If you have saved enough money, using your personal savings or retirement fund is an option. The advantage of using your personal savings to finance your business is that no interest would be paid and there would be no obligations to anybody else. However, if you’re looking for funding, it’s unlikely that you’ll have the figure you want saved.

Another option is to use retirement funds. It might be a possibility to draw down funds from your own pension pot to put into your company, however, be aware that you may have to pay tax on any money you do take out, so it’s advisable to seek advice from a financial advisor before doing so.

Government Grants and Small Business Loans

If your business is viable but lacks the security required to meet normal lending requirements, a government-backed initiative – the Enterprise Guarantee Scheme – might be able to bridge the credibility gap on your behalf.

The scheme is delivered by British Business Financial Services and backed by the Department for Business, Innovation & Skills. Under the terms of the scheme, the borrower is still responsible for paying 100% of the loan, but the government guarantees 75% of its value in return for an annual premium that helps to cover the cost of the plan. Sums between £1000 and £1.2m can be borrowed over a period of up to ten years and more than 40 lenders have signed up to the scheme – including many high street banks as well as specialist lenders.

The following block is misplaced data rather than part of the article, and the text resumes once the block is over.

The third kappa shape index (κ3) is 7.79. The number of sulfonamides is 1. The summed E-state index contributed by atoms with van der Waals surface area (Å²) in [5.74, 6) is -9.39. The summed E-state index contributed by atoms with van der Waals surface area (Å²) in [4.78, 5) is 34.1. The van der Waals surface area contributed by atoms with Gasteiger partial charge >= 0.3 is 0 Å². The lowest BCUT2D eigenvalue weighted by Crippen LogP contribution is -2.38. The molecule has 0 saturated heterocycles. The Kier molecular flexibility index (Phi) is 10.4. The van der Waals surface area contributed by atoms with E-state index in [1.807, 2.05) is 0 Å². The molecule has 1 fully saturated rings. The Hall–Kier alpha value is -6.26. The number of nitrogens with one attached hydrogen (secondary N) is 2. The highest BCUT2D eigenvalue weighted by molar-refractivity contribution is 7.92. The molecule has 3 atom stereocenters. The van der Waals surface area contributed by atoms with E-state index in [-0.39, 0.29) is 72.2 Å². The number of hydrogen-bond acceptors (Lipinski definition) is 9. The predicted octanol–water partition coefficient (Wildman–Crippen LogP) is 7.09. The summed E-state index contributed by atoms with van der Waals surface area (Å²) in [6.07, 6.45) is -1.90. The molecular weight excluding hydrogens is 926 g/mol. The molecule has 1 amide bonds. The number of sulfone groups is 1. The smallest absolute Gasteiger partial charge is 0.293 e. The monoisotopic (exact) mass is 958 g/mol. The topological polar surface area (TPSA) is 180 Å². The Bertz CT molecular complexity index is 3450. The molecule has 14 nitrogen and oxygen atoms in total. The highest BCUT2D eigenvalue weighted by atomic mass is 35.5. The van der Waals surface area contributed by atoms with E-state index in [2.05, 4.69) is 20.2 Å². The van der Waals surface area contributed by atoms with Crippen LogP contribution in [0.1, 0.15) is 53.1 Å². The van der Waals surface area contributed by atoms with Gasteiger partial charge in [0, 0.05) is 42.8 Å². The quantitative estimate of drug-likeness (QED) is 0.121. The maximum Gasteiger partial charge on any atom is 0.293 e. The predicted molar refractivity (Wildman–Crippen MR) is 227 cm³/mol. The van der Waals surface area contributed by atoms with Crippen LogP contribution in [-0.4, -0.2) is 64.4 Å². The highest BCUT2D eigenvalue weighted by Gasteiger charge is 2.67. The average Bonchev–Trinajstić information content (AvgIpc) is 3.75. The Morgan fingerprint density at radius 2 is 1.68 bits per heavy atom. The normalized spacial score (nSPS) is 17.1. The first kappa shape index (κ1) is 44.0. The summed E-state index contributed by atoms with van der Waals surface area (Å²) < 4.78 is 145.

Though not exhaustive, some initiatives a business owner can take advantage of include:

The EFG is a loan guarantee scheme provided to enable additional bank lending to UK-based SMEs that are viable, however, lack sufficient security to secure a normal commercial loan.

The RGF supports projects and programmes currently dependant on public sector investment that is creating economic growth and sustainable employment.

This initiative provides loans, mentoring and support for small start-ups with potentially viable propositions but is unable to attract investment from banks.

For businesses unable to secure private investment, the government is making £3bn of support available to back export loans and cut the interest charged on export loans by a third. It also provides guarantees, insurance and support for export businesses.

  • Business Finance Partnerships

Businesses can directly apply for finance with several non-traditional fund managers and lenders.

For more information about government grants, visit GOV.UK

Angel Investors and Venture Capitalists